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Budget 2017: What’s in it for SMEs

By on April 18, 2017 in Announcement with 0 Comments

Budget 2017 & SMEs

On the 1st of February, finance minister Mr. Arun Jaitley delivered his penultimate budget in Lok Sabha. As it happens with every other budget, a lot was expected from him, with the recent upheavals in the financial sector( demonetization being a notable one) ensuring the expectations from the finance minister were sky high this year when he delivers the budget. Rumors such as no tax for income up to 5 lakhs per year, proportionally dividing the gains accrued from demonetization to each jan dhan account holder in India were doing the rounds in both online and offline mediums ( both of which remained just rumors).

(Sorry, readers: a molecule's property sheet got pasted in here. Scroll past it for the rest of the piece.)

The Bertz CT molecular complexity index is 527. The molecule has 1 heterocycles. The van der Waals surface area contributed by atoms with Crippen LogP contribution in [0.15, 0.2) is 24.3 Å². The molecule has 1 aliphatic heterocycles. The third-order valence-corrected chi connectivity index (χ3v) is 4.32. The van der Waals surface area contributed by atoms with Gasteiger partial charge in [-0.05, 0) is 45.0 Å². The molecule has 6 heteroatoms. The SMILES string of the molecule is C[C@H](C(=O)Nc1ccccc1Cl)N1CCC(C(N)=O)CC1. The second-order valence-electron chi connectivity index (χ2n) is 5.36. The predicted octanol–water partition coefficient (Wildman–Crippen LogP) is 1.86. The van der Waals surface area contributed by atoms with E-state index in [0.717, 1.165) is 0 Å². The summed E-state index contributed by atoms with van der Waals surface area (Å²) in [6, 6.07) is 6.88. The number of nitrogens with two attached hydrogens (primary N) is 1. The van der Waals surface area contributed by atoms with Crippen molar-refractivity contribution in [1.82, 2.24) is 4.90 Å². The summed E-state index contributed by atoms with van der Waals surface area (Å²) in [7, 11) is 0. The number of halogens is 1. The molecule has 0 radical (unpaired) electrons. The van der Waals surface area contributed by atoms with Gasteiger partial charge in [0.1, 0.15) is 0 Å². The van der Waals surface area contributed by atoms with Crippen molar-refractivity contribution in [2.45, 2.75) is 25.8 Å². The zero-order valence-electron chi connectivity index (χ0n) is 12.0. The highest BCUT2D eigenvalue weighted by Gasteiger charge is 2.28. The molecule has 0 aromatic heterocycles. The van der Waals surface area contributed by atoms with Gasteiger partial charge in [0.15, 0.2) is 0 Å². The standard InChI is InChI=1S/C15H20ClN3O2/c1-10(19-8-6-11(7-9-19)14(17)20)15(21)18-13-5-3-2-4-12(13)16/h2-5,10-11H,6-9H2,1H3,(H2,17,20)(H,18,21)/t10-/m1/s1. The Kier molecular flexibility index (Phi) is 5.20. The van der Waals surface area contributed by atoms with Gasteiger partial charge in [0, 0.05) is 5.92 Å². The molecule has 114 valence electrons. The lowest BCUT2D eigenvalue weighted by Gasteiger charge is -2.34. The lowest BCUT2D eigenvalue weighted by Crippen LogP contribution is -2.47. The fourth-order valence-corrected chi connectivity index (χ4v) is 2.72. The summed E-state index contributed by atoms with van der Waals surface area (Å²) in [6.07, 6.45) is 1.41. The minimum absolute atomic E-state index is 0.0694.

So how did the finance minister fare, did the annual union budget meet up to the expectations of various sectors or did it disappoint. A country as big and diverse as India has massive complexities, so it would be foolhardy to believe that a single budget can meet expectations of all stakeholders. It requires a comprehensive effort to gauge the effect of the budget on various sectors. Leaving aside other sectors, let us analyze what the union budget 2017 has for small and medium enterprises across India. As is common knowledge, SMEs play a very important part in a country’s economic development and naturally any union budget will focus a lot on developing the SME sector. So has the union government given due focus to this sector?

What were the demands of SMEs from the union budget 2017